Denmark To Open School, Europe, School in Europe, Denmark News, Health News, Lockdown In Denmark, Frederiksen:- On Friday The Denish Prime Minister Frederiksen,
said that Denmark had “managed the situation to avoid the misfortune that has befallen a number of other countries.
Denmark To Open Schools
She that the gradual reopening would only happen if the numbers stay stable and she urged all Danes to stick to the government’s guidelines on social distancing and hygiene.
Denmark announced closures on March 11 and shut its borders to most foreigners on March 14.
In the days leading up to the lockdown, the number of coronavirus infections had increased ten-fold to 514. Over the past month, the country has increased its testing and has managed to flatten the curve of new infections.
The daily number fell to 233 on Friday from 331 on Thursday and 391 on Wednesday, according to figures from Johns Hopkins University.
The total number of confirmed cases was 5,830 yesterday with a total of 237 deaths.
The government based its decision to relax the rules on mathematical simulations of how much intensive care and general hospital beds would be needed in different reopening scenarios.
The Government had said after results come that it’s crucial that we still maintain physical distance and cling to the hygiene.
The group based its assumptions on children not being able to stay physically distant.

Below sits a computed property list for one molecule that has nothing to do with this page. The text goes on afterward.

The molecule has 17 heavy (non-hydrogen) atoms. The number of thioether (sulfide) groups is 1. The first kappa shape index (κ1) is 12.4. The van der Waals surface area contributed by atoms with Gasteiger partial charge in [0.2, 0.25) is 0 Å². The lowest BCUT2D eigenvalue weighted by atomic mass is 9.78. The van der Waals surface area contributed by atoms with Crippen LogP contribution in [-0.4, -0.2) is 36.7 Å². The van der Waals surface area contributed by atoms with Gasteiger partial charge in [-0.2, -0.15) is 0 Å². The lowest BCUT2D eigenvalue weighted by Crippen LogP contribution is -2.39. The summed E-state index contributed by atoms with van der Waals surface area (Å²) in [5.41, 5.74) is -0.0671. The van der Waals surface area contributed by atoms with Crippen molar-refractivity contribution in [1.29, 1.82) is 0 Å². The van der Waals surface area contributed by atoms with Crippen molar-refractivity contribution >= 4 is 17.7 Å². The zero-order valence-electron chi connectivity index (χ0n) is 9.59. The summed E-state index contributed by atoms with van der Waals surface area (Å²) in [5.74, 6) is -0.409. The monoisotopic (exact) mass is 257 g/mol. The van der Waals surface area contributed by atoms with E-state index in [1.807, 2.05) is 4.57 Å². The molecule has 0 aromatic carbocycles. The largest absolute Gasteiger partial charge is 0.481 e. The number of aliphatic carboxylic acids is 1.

It calculated that easing the restrictions as envisaged by the government would increase, thé spread of infection from an “80” value also known as the basic reproduction number of 1.0, where one carrier causes one new infection, to 1.23, in which on infection leads to 1.23 infections.
Goverment Policy On Safety
That would not! overwhelm the health system because it would entail a need for 264 intensive care beds and 649 general hospital beds; according to the median of est mates.
If Govt lifts the restrictions and people do not maintain the physical distance, the spread of iniéction will increase to 1.72, leading to a sharply increased need of 767 intensive care beds and 1,893 common beds.
Denmark, like other nations, is also working on antibody tests that would determine who has been infected with coronavirus and is therefore unlikely to be reinfected for up to two years.
Some commentators in neighbour- ing Germany, where federal and regional authorities are still arguing over when to relax restrictions, have praised Denmark’s response.